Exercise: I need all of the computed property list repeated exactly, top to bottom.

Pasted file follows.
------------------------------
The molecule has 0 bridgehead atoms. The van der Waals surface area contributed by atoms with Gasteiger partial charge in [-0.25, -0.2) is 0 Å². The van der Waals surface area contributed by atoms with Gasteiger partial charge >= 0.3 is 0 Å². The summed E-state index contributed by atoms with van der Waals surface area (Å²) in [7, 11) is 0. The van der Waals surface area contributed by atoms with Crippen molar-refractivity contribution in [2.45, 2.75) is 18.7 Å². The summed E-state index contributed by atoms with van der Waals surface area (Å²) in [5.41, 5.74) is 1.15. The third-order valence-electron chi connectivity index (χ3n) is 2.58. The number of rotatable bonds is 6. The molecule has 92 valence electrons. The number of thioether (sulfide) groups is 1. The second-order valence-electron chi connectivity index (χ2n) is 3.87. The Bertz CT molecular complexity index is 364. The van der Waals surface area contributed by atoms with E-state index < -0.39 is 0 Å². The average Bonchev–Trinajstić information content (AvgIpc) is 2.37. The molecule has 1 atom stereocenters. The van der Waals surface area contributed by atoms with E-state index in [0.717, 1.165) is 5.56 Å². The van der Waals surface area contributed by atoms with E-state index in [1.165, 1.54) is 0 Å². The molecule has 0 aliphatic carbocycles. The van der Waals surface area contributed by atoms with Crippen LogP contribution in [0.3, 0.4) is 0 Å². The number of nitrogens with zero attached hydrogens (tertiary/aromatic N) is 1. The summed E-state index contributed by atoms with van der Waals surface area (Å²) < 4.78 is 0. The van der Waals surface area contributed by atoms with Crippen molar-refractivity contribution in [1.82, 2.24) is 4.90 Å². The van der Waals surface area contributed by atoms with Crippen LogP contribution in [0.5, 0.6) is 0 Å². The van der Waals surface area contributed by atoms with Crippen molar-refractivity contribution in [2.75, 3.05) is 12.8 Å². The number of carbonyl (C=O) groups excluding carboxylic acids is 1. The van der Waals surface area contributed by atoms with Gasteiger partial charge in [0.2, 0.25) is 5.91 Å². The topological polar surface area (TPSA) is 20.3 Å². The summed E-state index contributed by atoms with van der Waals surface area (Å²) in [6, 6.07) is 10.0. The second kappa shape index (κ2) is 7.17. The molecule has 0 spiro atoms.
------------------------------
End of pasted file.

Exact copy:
The molecule has 0 bridgehead atoms. The van der Waals surface area contributed by atoms with Gasteiger partial charge in [-0.25, -0.2) is 0 Å². The van der Waals surface area contributed by atoms with Gasteiger partial charge >= 0.3 is 0 Å². The summed E-state index contributed by atoms with van der Waals surface area (Å²) in [7, 11) is 0. The van der Waals surface area contributed by atoms with Crippen molar-refractivity contribution in [2.45, 2.75) is 18.7 Å². The summed E-state index contributed by atoms with van der Waals surface area (Å²) in [5.41, 5.74) is 1.15. The third-order valence-electron chi connectivity index (χ3n) is 2.58. The number of rotatable bonds is 6. The molecule has 92 valence electrons. The number of thioether (sulfide) groups is 1. The second-order valence-electron chi connectivity index (χ2n) is 3.87. The Bertz CT molecular complexity index is 364. The van der Waals surface area contributed by atoms with E-state index < -0.39 is 0 Å². The average Bonchev–Trinajstić information content (AvgIpc) is 2.37. The molecule has 1 atom stereocenters. The van der Waals surface area contributed by atoms with E-state index in [0.717, 1.165) is 5.56 Å². The van der Waals surface area contributed by atoms with E-state index in [1.165, 1.54) is 0 Å². The molecule has 0 aliphatic carbocycles. The van der Waals surface area contributed by atoms with Crippen LogP contribution in [0.3, 0.4) is 0 Å². The number of nitrogens with zero attached hydrogens (tertiary/aromatic N) is 1. The summed E-state index contributed by atoms with van der Waals surface area (Å²) < 4.78 is 0. The van der Waals surface area contributed by atoms with Crippen molar-refractivity contribution in [1.82, 2.24) is 4.90 Å². The van der Waals surface area contributed by atoms with Crippen LogP contribution in [0.5, 0.6) is 0 Å². The van der Waals surface area contributed by atoms with Crippen molar-refractivity contribution in [2.75, 3.05) is 12.8 Å². The number of carbonyl (C=O) groups excluding carboxylic acids is 1. The van der Waals surface area contributed by atoms with Gasteiger partial charge in [0.2, 0.25) is 5.91 Å². The topological polar surface area (TPSA) is 20.3 Å². The summed E-state index contributed by atoms with van der Waals surface area (Å²) in [6, 6.07) is 10.0. The second kappa shape index (κ2) is 7.17. The molecule has 0 spiro atoms.